8. Select a Pin to promote
Pinterest is a visuals-first platform and the quality of your graphics are king and if they aren’t visually compelling, chances are, they won’t perform very well. Before choosing which Pin you want to promote, we highly recommend checking out Pinterest’s best advertising practices.
Here’s a brief summary of some of Pinterest’s tips to making your adverts stand out on the platform:
- Start vertical (an aspect ratio of 2:3 is recommended) to make the most of space available
- Make your product the focal point (make sure your product is highly visible)
- Add a clear call to action (this should be text telling the user what to do e.g. shop now, sign up)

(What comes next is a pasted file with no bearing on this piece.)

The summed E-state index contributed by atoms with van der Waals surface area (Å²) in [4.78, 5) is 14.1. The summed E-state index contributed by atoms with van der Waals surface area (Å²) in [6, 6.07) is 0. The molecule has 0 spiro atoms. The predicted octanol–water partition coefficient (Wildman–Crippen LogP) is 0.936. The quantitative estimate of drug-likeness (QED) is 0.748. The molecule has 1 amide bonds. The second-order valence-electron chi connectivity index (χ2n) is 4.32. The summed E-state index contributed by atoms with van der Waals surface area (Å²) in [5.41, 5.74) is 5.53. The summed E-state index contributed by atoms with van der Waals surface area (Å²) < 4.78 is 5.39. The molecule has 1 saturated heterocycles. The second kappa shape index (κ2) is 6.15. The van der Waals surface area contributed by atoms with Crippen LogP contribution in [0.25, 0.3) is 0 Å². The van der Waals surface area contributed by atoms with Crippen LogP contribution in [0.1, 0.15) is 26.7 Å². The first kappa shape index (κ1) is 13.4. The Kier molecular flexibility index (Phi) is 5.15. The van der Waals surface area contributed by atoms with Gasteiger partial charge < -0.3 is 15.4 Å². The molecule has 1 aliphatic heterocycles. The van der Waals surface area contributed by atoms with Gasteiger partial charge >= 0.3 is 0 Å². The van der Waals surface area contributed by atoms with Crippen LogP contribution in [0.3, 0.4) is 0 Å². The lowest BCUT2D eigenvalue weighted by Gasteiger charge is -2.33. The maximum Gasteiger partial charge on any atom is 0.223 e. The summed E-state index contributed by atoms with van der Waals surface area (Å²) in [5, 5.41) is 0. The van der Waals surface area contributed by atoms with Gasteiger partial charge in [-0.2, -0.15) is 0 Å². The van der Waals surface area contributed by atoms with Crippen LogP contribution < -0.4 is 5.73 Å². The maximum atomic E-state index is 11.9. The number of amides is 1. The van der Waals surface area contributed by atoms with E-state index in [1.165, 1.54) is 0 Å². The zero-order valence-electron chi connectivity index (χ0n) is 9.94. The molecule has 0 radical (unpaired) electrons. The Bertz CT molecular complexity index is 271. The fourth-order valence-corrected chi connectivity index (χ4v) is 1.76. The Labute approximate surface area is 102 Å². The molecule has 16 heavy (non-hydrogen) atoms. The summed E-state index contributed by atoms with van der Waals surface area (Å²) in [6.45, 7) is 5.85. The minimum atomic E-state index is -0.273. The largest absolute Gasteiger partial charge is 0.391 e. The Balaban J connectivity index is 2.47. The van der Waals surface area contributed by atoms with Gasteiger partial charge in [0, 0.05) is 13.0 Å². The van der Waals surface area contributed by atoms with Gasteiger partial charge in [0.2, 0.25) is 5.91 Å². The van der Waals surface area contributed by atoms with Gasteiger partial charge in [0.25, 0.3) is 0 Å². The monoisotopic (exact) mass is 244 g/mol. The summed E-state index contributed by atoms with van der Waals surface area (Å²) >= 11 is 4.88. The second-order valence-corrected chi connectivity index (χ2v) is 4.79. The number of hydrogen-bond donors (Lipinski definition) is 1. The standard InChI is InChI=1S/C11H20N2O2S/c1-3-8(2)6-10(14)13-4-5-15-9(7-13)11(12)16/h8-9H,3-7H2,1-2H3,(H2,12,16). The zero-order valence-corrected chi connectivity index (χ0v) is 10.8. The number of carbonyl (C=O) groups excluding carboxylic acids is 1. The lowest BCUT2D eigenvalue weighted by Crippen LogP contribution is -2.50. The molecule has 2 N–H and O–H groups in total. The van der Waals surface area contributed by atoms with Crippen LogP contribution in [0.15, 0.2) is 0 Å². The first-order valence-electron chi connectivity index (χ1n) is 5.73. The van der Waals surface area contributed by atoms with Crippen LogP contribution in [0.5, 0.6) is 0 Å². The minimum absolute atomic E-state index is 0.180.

- Include tasteful branding (add your logo so it’s visible but not dominant over your message or graphic. Make sure any use of text or colours are consistent with your website)
- If using video, make it short. Between 6-15 seconds works best.
You can find specs for Pin uploads here.
The Pinterest shoppable experience is improving. However, Pinterest is, as with other social platforms, heavily reliant on great content to work well. So, with all that said, we highly recommend you review your current assets if you’re considering advertising on Pinterest to make the most of your budget!
Performance Marketing Lead